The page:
The Flick

Annie Baker’s Pulitzer Prize-winning drama returns to New York with its original cast and creative team intact.

Aaron Clifton Moten, Matthew Maher, and Louisa Krause star in Annie Baker's The Flick at the Barrow Street Theatre.
Aaron Clifton Moten, Matthew Maher, and Louisa Krause star in Annie Baker's The Flick at the Barrow Street Theatre.
(© Joan Marcus)

Entering the Barrow Street Theatre is like stepping into a living mirror: rows of seats facing rows of seats. As we take ours (just a tad nicer than the ones directly across from us), we're suddenly transformed into a movie screen, the glimmering lights of a projector shining in our faces as a film runs its course. Eventually the lights come up and two guys in oversized polo shirts come in and start sweeping.

It's a thrilling moment, the first of many in Annie Baker's sensational Pulitzer winner The Flick, which has returned to New York in a commercial run following an acclaimed 2013 stint at the not-for-profit Playwrights Horizons. Reuniting the astonishing original cast of four with expert director Sam Gold and his visionary design team, this engagement is ideally suited for people who missed it the first time. But even if you've already experienced The Flick, see it again. And prepare to be even more blown away.

A slice-of-life story, The Flick looks at moments in the lives of three movie-theater attendants in Worcester County, Massachusetts in the summer of 2012. "The Flick," as the cinema is called, contains a single run-down screening room and one of the last remaining 35-millimeter projectors in circulation on the eve of the digital revolution. This is the drawing factor for Avery (Aaron Clifton Moten), a lonely college student whose only refuge from the hardships of the world is film. For his two coworkers, Sam (Matthew Maher), a 30something who never grew up, and the green-haired, hard-partying Rose (Louisa Krause), it's less a summer job and more a survival gig.

Over the course of three and a quarter hours, we learn snippets of what makes these people tick: Sam has an unrequited crush on Rose; Avery is paralyzed with fear at the prospect of making friends. Frames of their individual existences come into focus like lights on the silver screen. Along the way they sweep up popcorn, mop up soda, and quietly dream of a world where everything goes their way and they're not trapped for their entire lives cleaning up garbage.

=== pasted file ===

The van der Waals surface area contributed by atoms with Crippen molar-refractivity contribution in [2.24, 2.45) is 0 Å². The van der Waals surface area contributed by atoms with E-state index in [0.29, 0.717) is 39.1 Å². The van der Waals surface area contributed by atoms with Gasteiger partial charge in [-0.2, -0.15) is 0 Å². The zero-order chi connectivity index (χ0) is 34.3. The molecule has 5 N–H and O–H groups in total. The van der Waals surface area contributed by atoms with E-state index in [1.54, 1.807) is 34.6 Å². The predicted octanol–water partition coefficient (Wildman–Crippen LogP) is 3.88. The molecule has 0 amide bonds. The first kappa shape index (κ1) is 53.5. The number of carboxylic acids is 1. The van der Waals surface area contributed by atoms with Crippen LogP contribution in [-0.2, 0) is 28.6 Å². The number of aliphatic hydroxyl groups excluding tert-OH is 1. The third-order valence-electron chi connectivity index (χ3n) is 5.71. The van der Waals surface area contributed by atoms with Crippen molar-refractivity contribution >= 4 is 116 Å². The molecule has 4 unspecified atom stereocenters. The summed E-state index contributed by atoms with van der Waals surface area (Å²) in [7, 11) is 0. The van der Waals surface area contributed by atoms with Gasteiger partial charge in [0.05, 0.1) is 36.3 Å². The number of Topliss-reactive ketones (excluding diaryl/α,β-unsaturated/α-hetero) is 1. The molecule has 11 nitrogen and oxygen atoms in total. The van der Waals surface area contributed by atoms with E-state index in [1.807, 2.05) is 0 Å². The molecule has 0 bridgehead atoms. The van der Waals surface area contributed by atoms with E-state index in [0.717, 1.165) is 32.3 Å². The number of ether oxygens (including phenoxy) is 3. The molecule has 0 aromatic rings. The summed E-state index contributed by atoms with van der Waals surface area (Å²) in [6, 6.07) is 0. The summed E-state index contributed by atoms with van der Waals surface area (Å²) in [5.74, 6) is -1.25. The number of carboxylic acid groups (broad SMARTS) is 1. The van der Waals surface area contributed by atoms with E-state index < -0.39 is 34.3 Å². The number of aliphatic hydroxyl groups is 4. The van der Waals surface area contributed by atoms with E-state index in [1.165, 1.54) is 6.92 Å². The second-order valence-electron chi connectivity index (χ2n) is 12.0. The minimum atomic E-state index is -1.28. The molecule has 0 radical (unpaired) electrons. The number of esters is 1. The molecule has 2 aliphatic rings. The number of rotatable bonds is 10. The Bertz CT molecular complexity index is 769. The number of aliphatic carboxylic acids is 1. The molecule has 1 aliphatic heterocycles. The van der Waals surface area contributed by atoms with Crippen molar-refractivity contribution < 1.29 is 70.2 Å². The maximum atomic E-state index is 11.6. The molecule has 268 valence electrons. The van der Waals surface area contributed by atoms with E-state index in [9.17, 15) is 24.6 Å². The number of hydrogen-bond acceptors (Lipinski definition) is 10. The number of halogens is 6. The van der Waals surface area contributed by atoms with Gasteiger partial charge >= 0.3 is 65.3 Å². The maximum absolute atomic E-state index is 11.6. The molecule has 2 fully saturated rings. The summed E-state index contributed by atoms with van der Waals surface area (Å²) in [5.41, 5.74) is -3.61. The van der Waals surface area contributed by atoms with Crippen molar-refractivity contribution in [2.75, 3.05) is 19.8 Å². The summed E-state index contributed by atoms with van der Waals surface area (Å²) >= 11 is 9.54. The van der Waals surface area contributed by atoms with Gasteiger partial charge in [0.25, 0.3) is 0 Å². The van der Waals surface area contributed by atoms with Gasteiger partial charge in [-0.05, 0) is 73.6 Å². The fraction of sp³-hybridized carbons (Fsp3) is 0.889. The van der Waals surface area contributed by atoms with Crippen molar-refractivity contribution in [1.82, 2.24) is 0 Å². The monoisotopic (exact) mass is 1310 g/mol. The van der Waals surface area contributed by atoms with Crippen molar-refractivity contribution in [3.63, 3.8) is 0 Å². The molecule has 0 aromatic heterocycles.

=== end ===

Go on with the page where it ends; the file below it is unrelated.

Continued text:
What makes The Flick so extraordinary is the confluence of Baker's writing style and Gold's direction. Just as much of the dialogue is communicated through long periods of silence as through the seemingly meaningless conversations the characters have about film, life, and romance. These skilled performers are at their best when given the opportunity to embody their characters through simple gestures, like a pained expression on Krause's face or Maher's confused glances. They, along with Moten and fourth cast member Alex Hanna, communicate Baker's dialogue in a stunningly convincing manner. If you didn't know you were watching a play, you'd think you were actually a fly on the wall of this movie theater.

Gold's meticulous direction helps in that respect, simultaneously ever-present and yet entirely invisible in how natural it all feels. The work of the design team only adds to the extreme realism. David Zinn's dingy, dusty movie theater set is so true to reality that you can almost smell the popcorn popping in the lobby. His costumes, just-slightly-baggy polo shirts and kind-of-uncomfortable dress pants, could easily be worn as actual uniforms. Jane Cox's Henry Hewes Award-winning lighting and Bray Poor's convincing sound design enhance the piece, finding inventive surprises along the way.

Does The Flick occasionally feel too long? Yes. But the longueurs usually occur where they would take place in the real world, like during one of those horribly conversations where the person you love so much confesses that the feelings aren't reciprocal. As in life, time slows to a grinding halt when we contemplate what comes next. If theater, as Shakespeare once wrote for Prince Hamlet, holds a mirror up to nature, no contemporary work shows us our reflection in the looking glass better than The Flick.

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